Look, I know many MGOs who struggle with details, but the worst thing for your organization is when you don’t have a system in place, or you are not managing your major gift staff appropriately to accurately enter donor information and communication notes into the database. If you care about building a long-term relationship with a donor, then keeping track of that relationship is paramount. Whatever system you employ to make this happen, whether it’s part of an MGO’s KPIs, hiring assistants for your MGOs who can do this work, or creating a culture where it’s unacceptable not to be up to date with donor information, if you are honoring the donor, this is always done. And it’s honoring to the next MGO who will eventually take over the portfolio at some point. Bad information impedes major donor program growth.

  6. Not knowing your donor’s passions and interests —

    While I’ve sprinkled this in with some of the other barriers, this one, along with qualifying donors, gets a special mention. The whole work of a major gift officer is to match a donor’s passions and interests with the projects and programs of the organization that are changing the world. That’s fundamentally it. So, if you don’t know your donor’s passions and interests, you and the donor will never fully realize that donor’s potential. Yet, when we first start working with an MGO, typically the vast majority of the donors in their portfolio, they have no relationship with. “Then what are they doing every day?” is what I ask. I mean, this is why non-profits hire human beings to connect with donors. Major gifts is meant to be hands-on, specifically so that an organization can find out a donor’s passions and interests. So if this is not happening, you are hurting your program.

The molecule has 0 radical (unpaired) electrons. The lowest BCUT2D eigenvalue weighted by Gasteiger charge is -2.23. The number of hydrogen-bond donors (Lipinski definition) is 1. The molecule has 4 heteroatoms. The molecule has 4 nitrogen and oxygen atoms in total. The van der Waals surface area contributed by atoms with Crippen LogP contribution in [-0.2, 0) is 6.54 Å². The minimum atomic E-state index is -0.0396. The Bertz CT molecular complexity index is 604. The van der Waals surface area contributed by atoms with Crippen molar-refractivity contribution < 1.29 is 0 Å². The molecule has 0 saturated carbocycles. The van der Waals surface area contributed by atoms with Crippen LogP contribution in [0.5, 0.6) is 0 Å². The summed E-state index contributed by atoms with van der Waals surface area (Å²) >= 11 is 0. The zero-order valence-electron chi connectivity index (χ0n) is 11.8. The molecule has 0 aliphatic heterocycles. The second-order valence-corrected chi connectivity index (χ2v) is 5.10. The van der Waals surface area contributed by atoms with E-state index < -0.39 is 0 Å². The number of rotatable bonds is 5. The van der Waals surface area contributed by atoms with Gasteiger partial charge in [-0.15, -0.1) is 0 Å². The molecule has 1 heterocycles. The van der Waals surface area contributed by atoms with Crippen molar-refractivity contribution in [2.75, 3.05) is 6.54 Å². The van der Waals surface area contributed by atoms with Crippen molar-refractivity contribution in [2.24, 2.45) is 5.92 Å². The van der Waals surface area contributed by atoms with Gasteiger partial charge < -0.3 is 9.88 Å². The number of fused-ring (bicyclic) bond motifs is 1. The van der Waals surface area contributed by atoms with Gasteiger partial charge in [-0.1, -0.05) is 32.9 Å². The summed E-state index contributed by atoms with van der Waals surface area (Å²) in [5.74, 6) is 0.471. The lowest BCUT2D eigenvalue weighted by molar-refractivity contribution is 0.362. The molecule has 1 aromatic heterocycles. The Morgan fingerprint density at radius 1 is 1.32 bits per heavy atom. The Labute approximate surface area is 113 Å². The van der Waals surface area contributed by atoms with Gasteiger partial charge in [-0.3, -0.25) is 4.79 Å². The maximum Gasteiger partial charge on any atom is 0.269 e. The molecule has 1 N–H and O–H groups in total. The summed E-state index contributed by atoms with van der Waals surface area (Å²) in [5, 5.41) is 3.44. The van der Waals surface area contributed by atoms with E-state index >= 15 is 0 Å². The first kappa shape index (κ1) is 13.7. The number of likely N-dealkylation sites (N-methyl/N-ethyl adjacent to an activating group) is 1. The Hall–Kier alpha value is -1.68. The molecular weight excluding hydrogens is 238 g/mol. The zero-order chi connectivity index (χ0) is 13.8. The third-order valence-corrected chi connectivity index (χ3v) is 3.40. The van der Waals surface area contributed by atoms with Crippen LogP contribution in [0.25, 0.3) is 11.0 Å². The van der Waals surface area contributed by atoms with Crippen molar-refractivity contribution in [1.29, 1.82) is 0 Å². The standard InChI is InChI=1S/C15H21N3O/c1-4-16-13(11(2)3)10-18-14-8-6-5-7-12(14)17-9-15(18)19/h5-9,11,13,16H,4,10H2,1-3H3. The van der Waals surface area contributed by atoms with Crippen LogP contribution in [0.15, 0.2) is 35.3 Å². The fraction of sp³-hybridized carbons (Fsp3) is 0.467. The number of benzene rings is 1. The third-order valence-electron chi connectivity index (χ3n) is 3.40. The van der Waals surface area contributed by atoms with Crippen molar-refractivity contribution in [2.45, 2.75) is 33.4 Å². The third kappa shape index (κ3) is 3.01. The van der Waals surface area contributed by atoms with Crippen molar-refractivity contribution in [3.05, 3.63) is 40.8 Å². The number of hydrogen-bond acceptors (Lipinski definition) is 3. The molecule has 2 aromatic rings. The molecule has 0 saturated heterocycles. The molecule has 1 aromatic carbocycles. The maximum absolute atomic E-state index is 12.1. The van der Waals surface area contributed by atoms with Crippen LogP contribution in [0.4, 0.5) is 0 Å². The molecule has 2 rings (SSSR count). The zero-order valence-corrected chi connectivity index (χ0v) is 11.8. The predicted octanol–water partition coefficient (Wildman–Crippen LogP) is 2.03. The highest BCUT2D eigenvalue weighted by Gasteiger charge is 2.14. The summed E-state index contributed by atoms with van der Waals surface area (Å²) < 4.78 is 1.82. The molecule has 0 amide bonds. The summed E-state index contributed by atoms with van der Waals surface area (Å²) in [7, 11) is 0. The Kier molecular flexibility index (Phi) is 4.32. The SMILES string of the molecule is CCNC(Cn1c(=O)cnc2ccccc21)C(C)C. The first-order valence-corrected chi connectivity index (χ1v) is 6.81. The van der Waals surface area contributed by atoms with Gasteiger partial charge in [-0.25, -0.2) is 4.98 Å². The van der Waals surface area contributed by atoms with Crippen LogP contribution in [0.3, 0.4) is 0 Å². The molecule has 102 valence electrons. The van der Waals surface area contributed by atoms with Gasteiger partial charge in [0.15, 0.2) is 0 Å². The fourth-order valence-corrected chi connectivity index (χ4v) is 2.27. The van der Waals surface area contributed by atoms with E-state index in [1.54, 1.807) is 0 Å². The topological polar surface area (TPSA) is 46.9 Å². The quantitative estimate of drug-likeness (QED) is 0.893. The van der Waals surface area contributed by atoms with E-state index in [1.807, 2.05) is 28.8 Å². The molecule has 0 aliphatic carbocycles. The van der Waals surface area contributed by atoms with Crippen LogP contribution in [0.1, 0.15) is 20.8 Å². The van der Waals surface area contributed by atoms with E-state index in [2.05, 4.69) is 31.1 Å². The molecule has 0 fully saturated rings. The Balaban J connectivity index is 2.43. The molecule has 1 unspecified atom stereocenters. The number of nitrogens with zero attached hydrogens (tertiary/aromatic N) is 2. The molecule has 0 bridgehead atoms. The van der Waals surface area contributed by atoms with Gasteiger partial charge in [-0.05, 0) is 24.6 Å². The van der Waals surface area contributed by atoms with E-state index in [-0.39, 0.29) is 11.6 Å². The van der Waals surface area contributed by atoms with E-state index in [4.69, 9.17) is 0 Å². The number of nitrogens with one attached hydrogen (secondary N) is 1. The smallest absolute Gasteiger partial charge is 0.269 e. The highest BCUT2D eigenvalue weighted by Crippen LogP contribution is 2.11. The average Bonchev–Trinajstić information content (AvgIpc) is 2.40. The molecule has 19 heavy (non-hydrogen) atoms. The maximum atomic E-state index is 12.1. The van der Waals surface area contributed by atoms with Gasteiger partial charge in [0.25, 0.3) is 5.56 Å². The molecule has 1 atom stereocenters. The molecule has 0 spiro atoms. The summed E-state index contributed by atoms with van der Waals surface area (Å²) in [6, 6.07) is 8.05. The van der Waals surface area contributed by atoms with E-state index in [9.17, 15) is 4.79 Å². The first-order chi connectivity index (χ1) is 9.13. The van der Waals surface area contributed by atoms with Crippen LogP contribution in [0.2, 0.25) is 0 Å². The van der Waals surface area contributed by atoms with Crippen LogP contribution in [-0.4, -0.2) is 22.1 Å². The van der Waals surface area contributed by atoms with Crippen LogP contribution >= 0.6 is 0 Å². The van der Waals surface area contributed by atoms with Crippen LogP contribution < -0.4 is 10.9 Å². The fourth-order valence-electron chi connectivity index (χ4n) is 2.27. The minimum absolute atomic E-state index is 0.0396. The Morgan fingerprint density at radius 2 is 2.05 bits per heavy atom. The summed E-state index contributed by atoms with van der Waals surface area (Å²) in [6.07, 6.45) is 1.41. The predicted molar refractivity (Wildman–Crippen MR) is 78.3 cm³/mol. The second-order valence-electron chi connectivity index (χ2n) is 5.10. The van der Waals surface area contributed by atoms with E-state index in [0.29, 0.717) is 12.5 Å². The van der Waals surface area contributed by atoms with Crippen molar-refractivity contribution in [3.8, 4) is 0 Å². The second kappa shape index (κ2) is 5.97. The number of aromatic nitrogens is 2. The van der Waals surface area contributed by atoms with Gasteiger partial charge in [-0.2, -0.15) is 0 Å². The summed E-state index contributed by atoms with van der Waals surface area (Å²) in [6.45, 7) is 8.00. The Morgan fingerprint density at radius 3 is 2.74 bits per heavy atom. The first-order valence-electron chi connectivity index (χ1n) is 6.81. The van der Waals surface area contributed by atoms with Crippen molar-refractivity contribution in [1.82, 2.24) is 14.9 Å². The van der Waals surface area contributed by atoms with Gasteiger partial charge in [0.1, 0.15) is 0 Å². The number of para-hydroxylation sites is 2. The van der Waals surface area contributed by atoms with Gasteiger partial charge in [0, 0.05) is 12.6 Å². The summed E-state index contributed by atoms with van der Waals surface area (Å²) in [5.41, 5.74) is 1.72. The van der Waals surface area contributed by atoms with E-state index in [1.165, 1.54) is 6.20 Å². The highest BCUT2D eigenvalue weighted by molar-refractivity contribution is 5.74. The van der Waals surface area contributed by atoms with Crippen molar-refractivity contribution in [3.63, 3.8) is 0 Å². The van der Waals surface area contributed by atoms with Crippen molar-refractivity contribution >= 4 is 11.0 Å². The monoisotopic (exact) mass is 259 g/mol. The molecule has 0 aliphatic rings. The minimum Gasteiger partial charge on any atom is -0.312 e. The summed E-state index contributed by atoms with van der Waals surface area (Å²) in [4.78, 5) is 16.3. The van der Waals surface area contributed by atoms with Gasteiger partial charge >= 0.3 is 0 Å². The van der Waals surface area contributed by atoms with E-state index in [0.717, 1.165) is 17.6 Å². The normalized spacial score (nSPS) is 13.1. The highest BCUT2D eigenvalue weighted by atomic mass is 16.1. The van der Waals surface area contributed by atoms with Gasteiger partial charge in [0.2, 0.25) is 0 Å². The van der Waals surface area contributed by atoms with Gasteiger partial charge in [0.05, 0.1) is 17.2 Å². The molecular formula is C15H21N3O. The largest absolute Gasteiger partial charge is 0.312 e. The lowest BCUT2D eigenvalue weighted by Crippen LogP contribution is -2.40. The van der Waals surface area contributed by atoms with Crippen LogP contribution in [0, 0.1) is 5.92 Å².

7. Saving your best donors for the CEO, who does nothing with them —

    This happens quite frequently, where you have a CEO who because of their ego thinks they are the only person who can talk to a particular donor. But, what typically happens is that the CEO doesn’t have a plan or system for connecting with these donors, so they’re not communicated with properly, and they could be doing so much more. If you have a CEO like this, assign an MGO or manager of the team to “manage up” to the CEO to tell them what needs to be done for those donors. That way communication is flowing, and you can use the CEO in the best way for that relationship.

  8. Giving circles or clubs —

    So many failing major gift programs have giving circles or clubs. I get the initial reason why non-profits wanted to create them as it can incentivize donors to give more. But there are two problems with it:

  • It just encourages transactional giving rather than giving to the mission of the organization.
  • It creates a mindset in the donor that all they need to do is continue to give at that level so they can have the benefits of that club or membership. By and large, donors don’t need giving clubs. Instead, find out who the donor is. Why do they give to you? What’s their story? What are they passionate about? What is it that your organization does that inspires them? In other words, develop a relationship with them so they give from their heart to help change the world… not to get the benefits of your club.

Well, there it is. Now, I’m sure there are many more and if you think we missed some, please tell us in the comments what you’ve found are barriers preventing major gift programs from thriving. Then we can avoid them!